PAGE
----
Good bacteria are a type of healthy bacteria that are produced naturally by our body. In fact, they are essential to maintain a healthy gut microbiota, which is the foundation of good health. Therefore, it is not surprising that good bacteria today are one of the most effective ingredients in food.
Just as it regulates the intestinal microflora, so good bacteria help maintain a healthy skin bioma. Environmental pollution and toxic cosmetics can disrupt the natural bioma of your skin, and good bacteria help restore balance by preventing your skin from becoming too dry or too oily. Struggling with acne? Or maybe you are bothered by rosacea, eczema? Want to stop the aging process? Taking good bacteria can really relieve symptoms and help you achieve a full recovery.
Good bacteria effectively fight acne and other diseases caused by inflammation. Although food enriched with good bacteria promotes skin recovery, the application of good bacteria directly to the skin is most effective in treating acne. This is because the direct contact of good bacteria helps to destroy the bad bacteria that cause the appearance of acne, redness and other irritations. Due to the natural sedative effect, good bacteria relieve inflammation and redness and promote the healing of acne and wounds.
One of the most important things to understand about holistic skin care is that it is a treatment for the body as a whole system. Traditional treatment of skin diseases usually resorts to drastic methods of treatment that give short-term results. Good bacteria naturally do the same thing as antibiotics applied or drunk, but unlike the latter, do not violate the balance of skin microflora.
Focusing on your own diet is part of a successful holistic skin care scheme. If you want radiant, radiant skin, include the following five foods in your diet: almonds, blueberries, spinach, tomatoes and walnuts. By including foods enriched with good bacteria in your diet, you will increase the effect of these healthy foods, because good bacteria help your body better absorb nutrients.
Good bacteria strengthen the protective barrier of the skin. Just as good bacteria in the intestines help prevent infection, so when applied to the skin, they strengthen the protective barrier of the skin, making it more difficult for pathogens to penetrate through the epidermal barrier. Also, it is an excellent protection against UV rays, free radical damage and environmental pollutants.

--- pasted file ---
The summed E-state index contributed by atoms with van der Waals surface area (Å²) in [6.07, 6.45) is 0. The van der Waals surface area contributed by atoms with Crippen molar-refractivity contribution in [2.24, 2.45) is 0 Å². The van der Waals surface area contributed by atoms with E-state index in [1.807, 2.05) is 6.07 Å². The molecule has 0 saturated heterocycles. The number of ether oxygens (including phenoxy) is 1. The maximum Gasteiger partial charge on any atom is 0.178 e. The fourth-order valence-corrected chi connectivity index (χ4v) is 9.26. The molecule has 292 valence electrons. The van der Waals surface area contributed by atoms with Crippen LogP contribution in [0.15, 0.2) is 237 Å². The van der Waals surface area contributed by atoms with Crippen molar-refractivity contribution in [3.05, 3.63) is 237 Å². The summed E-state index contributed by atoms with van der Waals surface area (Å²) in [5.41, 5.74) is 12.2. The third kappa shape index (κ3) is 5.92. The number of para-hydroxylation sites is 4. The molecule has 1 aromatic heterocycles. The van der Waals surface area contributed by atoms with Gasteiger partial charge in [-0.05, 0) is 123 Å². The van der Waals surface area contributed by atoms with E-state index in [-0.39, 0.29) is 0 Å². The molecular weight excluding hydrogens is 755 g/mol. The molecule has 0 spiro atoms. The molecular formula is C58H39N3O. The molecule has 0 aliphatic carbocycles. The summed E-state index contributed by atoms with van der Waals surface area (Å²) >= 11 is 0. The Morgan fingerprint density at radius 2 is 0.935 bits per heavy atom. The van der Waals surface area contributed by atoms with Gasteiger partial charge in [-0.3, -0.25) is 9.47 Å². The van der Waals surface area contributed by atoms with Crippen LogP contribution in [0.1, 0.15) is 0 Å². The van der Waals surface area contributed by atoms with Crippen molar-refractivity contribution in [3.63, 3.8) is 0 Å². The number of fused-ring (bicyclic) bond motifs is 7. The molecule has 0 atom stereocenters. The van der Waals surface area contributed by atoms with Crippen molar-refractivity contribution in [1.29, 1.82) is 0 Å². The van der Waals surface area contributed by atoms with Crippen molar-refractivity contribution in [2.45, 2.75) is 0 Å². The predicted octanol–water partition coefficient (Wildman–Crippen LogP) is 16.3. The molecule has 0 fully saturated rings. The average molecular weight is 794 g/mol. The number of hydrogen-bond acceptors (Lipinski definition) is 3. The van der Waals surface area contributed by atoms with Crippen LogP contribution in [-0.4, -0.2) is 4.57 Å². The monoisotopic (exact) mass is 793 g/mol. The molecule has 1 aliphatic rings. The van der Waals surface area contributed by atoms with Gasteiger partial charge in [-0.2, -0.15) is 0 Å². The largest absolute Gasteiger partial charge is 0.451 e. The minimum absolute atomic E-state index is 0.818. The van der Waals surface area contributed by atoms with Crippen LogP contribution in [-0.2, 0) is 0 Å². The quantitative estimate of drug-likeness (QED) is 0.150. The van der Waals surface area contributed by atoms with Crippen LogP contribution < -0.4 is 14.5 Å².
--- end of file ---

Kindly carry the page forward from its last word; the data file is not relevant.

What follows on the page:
Good bacteria help maintain skin moisture. The loss of water through the epidermis of the skin can lead to dehydration, sensitivity, dryness and irritation. Certain ingredients contained in cosmetics, such as sodium laurel sulfate, mineral oils, wax affect the skin - it clogs pores and causes rashes, which makes the skin of the face dull, tired.
Did you know that good bacteria stop the aging process of the skin?
Lactic acid, one of the most useful varieties of probiotics in skin care in the fight against the signs of aging. By applying good bacteria to the skin, these protect the skin from the formation of acne, remove dead skin cells and revitalize the skin, reduce the appearance of large pores, improve the ability of the skin to absorb moisture, reduce the appearance of wrinkles and improve the general condition of the skin.
We recommend that we also include the concentrates of our fermented drink in the skin care routine:
Soak a cotton swab in the concentrate of the fermented drink and gently apply it to the affected areas of the skin. Allow the concentrate to be absorbed into the skin. Stay like this for 15 to 30 minutes and wash your face with lukewarm water. Then do a skin care routine. If you are performing the procedure before bedtime, you can leave it for the night.
Kosiewicz MM, Zirnheld AL, Alard P. Gut microbiota, immunity, and disease: a complex relationship. Front Microbiol.
Di Marzio L, Cinque B, De Simone C, Cifone MG. Effect of the lactic acid bacterium Streptococcus thermophilus on ceramide levels in human keratinocytes in vitro and stratum corneum in vivo. J Invest Dermatol.
Groeger D, O'Mahony L, Murphy EF, Bourke JF, Dinan TG, Kiely B, et al. Bifidobacterium infantis 35624 modulates host inflammatory processes beyond the gut. Gut Microbes.